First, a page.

Nicky Siano is a DJ, producer, living legend, and true pioneer of the dance music scene. As a teenager, he solidified his place in the New York club scene as the DJ at The Gallery, a famed disco spot that Siano owned with his older brother Joe. Siano later became one of the early resident DJs at Studio 54 during the weekdays while spinning sets at The Gallery on the weekends.
One of Siano's earliest DJ gigs at Studio 54 was Bianca Jagger's 30th birthday party thrown by fashion designer Halston. Here, Siano recounts the early days of the club and what exactly happened at Jagger's infamous birthday celebration.
In the 70s and early 80s, Ian Schrager and Steve Rubell (the founders and co-owners of Studio 54), owned a chain steakhouse restaurant called Steak Loft. It was only on Long Island. They decided to get out of the business. It wasn't as they thought it would be and went to go into the club business. And they rented out the Douglaston Golf Course ... a beautiful building which is in Queens.
The promotion man Billy Smith—who was the first promotion manager to really bring records to DJs in the clubs—took me out there to meet Steve Rubell. So, we sat there. We had steak and lobster. Very, very nice.
That night, he introduced himself. He was engaged to a woman at the time, and he said immediately that he wanted to hire me. Back then I owned the club The Gallery, which was open on Friday and Saturday nights. Both nights were doing tremendous for us so I wouldn't consider going anywhere else. And he said Tuesday night was a free party he was throwing and it was going to be a big one-off party. So he hired me for that party.
This was 1975 so Diana Ross hadn't yet released "Love Hangover." But she had some hits for the dance floor like "Ain't No Mountain High Enough" and "Surrender." All these early Diana Ross songs. And, I used to play one or two of them and Steve would come up to the booth and say, "Play more Diana Ross! I love Diana Ross! I love Diana Ross!"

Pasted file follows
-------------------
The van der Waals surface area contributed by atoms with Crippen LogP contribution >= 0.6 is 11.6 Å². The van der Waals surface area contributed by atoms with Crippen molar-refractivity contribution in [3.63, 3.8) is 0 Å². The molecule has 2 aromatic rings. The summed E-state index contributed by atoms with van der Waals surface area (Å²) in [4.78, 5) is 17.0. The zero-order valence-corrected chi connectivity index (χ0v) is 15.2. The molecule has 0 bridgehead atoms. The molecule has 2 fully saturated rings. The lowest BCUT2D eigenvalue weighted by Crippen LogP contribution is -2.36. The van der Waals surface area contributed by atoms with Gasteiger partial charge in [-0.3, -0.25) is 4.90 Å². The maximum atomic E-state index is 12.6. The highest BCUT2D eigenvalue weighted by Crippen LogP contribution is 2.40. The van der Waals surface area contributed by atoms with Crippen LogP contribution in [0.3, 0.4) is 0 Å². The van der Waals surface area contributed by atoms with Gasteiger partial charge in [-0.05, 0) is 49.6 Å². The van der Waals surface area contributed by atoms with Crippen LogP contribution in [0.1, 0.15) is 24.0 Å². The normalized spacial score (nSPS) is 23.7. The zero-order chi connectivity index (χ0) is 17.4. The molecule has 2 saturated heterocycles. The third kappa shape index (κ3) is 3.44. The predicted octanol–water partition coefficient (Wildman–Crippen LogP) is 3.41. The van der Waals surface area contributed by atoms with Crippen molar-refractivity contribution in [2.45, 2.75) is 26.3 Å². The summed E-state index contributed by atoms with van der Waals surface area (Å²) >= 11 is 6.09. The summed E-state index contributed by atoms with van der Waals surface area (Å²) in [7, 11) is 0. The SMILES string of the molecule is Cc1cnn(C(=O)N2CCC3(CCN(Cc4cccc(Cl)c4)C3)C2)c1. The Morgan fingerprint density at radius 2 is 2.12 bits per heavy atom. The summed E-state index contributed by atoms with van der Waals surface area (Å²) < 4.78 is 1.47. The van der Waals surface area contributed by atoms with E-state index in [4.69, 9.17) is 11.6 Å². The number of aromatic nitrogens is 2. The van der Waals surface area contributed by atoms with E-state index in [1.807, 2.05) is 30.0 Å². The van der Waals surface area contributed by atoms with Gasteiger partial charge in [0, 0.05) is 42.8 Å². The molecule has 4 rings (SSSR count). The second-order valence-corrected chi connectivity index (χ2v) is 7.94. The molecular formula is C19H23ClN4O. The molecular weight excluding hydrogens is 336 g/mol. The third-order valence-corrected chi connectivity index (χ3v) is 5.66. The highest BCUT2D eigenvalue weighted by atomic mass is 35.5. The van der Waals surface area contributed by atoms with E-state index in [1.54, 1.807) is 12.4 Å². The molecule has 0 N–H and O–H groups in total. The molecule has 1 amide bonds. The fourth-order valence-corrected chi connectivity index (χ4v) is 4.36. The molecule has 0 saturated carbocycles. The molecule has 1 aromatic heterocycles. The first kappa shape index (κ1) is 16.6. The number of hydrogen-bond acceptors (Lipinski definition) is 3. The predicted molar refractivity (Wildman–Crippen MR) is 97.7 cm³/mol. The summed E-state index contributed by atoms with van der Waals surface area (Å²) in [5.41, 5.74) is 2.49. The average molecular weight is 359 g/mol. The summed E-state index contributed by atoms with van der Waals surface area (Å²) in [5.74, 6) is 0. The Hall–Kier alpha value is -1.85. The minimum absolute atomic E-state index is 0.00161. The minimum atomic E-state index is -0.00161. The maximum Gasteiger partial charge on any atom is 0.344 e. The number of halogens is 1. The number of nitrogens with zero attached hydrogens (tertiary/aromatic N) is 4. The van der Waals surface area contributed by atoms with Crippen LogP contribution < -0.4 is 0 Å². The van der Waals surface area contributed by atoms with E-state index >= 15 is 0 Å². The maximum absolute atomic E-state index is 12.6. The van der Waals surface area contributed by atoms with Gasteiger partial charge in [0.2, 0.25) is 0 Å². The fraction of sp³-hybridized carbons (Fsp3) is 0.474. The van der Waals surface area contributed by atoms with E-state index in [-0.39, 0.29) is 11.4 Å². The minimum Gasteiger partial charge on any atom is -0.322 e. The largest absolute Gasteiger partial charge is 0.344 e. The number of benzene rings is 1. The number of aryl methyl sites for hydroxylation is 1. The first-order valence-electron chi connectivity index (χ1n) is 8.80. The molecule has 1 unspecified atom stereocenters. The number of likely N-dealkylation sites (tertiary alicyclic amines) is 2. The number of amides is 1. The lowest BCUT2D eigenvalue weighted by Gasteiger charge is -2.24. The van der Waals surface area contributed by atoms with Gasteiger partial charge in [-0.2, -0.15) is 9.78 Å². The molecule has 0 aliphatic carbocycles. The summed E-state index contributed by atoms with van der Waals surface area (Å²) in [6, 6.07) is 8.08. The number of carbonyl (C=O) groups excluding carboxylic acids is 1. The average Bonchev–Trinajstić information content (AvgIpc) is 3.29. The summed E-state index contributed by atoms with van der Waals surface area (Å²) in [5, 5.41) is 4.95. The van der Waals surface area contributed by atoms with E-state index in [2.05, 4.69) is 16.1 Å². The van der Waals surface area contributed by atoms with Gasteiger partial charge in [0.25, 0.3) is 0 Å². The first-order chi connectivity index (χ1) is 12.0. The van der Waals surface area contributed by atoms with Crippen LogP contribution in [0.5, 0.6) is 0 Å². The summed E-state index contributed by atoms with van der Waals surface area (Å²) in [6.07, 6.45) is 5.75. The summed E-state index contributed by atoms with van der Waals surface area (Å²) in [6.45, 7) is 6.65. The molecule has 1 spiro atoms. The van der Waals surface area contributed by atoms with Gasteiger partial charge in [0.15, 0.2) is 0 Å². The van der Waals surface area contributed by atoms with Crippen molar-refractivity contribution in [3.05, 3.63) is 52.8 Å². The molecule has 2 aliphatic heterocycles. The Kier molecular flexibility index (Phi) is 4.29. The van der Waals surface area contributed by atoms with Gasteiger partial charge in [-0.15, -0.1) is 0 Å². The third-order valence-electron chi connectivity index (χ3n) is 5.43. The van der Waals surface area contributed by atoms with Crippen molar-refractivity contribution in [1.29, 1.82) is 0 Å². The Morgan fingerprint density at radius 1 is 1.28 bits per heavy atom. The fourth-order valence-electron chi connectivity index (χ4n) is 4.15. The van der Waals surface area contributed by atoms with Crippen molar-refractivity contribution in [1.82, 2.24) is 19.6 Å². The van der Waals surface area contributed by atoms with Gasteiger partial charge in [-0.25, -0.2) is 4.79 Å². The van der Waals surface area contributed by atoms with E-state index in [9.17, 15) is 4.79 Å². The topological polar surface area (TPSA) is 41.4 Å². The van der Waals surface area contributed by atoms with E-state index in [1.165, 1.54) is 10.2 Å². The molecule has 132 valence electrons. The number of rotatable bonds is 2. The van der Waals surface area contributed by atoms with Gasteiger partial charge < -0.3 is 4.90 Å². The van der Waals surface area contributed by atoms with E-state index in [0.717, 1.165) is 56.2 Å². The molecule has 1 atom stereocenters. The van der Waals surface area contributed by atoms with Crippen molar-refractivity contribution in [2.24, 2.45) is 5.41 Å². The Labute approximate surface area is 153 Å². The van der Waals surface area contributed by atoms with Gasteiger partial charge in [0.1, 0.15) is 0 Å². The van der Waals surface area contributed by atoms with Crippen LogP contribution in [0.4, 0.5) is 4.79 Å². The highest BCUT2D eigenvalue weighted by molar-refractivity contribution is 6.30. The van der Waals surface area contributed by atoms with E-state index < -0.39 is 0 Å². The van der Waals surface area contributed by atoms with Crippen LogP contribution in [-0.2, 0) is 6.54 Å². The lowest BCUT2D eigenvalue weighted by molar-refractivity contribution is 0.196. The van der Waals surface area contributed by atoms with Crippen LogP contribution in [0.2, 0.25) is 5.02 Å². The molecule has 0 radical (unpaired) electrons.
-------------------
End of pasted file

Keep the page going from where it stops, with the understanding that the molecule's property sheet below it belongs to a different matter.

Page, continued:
Well, this leads you to Studio 54. After two years of that, I said, "Look, Douglaston is like two hours from town. I'm not gonna do this ride anymore. When you open up a club in the city, call me." I was city-focused at the time. I wouldn't even go visit my mother in Brooklyn because it was too far and I live in Brooklyn now, right by where my mother used to live.
So anyway, he calls me up and he says, "We've got a space in Manhattan and we're going to open a great new club in the old CBS Studio 54 building."
I was like, "Great! That sounds incredible."
He said, "I want you to come in and see."
So I went in and I'm looking around. There's dust on everything, all over the place. The stuff that was hanging, like all of the lighting they put in the grid, was hanging there half hooked up. It was a mess. There was plastic all over the floor.
I said, "When are you going to open?"
He said, "Two weeks."
I said, "You're kidding me, right?"
He said, "No, we're going to be open in two weeks." Well, they opened in two weeks. Richie Kaczor played opening night. I played the next.
And then, within the first ten days of opening, it was Bianca Jagger's birthday party. And she said, "Please play my birthday party." Before the club was open, they had a birthday party for her that was literally 20 people in Studio 54. This was a place for 3000 people. She was sitting there with Halston. Mick Jagger was there. Keith Richards, Liza Minnelli, Andy Warhol and a few other less famous people, too. And all of them in that kind of class.
And she had asked me to play, "Sympathy for the Devil," which I did. And then, all of a sudden I turn around and the scrim goes up and there's these big letters on the back wall that read "BIANCA" and they start flashing white lights. And she rides in on this white horse out of nowhere. Out of nowhere these hundred photographers come out like ... I don't know where they came from! They just appeared all of a sudden and they're snapping pictures of her.
Well the next day, New York Daily News did a centerfold pictorial on what happened last night in Manhattan and the Bee Gees got a photo—an inch by an inch—and the whole rest of the centerfold was Bianca riding in on that white horse.
I thought it was pretty perverse, actually to be honest. We were still in a terrible, terrible budget crisis in New York and people were not very well paid back then and it just struck me as overselling something, but that was the turning point. From that point on, every night we were open, there were at least 2,000 people in that place with more on the weekends.